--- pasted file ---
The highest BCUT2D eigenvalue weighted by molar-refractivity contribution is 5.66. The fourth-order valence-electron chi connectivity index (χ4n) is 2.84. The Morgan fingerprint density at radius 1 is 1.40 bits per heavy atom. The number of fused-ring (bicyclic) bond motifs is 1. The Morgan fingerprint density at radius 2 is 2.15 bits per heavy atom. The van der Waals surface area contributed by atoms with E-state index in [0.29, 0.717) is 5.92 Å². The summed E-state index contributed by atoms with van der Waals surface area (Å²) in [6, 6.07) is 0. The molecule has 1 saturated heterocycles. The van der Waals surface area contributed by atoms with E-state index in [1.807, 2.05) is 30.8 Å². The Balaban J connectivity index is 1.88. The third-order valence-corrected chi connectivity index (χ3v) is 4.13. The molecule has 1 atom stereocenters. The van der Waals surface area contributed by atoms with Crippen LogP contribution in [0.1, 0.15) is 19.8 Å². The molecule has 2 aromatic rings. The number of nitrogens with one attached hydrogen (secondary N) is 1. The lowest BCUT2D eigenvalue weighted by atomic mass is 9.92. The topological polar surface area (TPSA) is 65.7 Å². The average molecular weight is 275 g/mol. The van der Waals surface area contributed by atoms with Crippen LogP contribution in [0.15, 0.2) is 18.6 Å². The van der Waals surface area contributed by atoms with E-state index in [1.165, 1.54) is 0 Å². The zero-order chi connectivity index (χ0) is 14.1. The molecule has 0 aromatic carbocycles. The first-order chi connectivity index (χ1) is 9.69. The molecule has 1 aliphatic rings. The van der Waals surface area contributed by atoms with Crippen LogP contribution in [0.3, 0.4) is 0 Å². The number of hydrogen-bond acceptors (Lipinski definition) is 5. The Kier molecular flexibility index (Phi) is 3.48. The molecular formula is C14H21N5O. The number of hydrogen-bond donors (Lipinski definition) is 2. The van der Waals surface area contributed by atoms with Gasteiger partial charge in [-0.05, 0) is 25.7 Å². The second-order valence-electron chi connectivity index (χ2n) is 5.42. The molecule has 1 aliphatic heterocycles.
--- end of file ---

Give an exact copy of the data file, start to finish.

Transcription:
The highest BCUT2D eigenvalue weighted by molar-refractivity contribution is 5.66. The fourth-order valence-electron chi connectivity index (χ4n) is 2.84. The Morgan fingerprint density at radius 1 is 1.40 bits per heavy atom. The number of fused-ring (bicyclic) bond motifs is 1. The Morgan fingerprint density at radius 2 is 2.15 bits per heavy atom. The van der Waals surface area contributed by atoms with E-state index in [0.29, 0.717) is 5.92 Å². The summed E-state index contributed by atoms with van der Waals surface area (Å²) in [6, 6.07) is 0. The molecule has 1 saturated heterocycles. The van der Waals surface area contributed by atoms with E-state index in [1.807, 2.05) is 30.8 Å². The Balaban J connectivity index is 1.88. The third-order valence-corrected chi connectivity index (χ3v) is 4.13. The molecule has 1 atom stereocenters. The van der Waals surface area contributed by atoms with Crippen LogP contribution in [0.1, 0.15) is 19.8 Å². The molecule has 2 aromatic rings. The number of nitrogens with one attached hydrogen (secondary N) is 1. The lowest BCUT2D eigenvalue weighted by atomic mass is 9.92. The topological polar surface area (TPSA) is 65.7 Å². The average molecular weight is 275 g/mol. The van der Waals surface area contributed by atoms with Crippen LogP contribution in [0.15, 0.2) is 18.6 Å². The van der Waals surface area contributed by atoms with E-state index in [1.165, 1.54) is 0 Å². The zero-order chi connectivity index (χ0) is 14.1. The molecule has 0 aromatic carbocycles. The first-order chi connectivity index (χ1) is 9.69. The molecule has 1 aliphatic rings. The van der Waals surface area contributed by atoms with Crippen LogP contribution in [0.3, 0.4) is 0 Å². The number of hydrogen-bond acceptors (Lipinski definition) is 5. The Kier molecular flexibility index (Phi) is 3.48. The molecular formula is C14H21N5O. The number of hydrogen-bond donors (Lipinski definition) is 2. The van der Waals surface area contributed by atoms with Gasteiger partial charge in [-0.05, 0) is 25.7 Å². The second-order valence-electron chi connectivity index (χ2n) is 5.42. The molecule has 1 aliphatic heterocycles.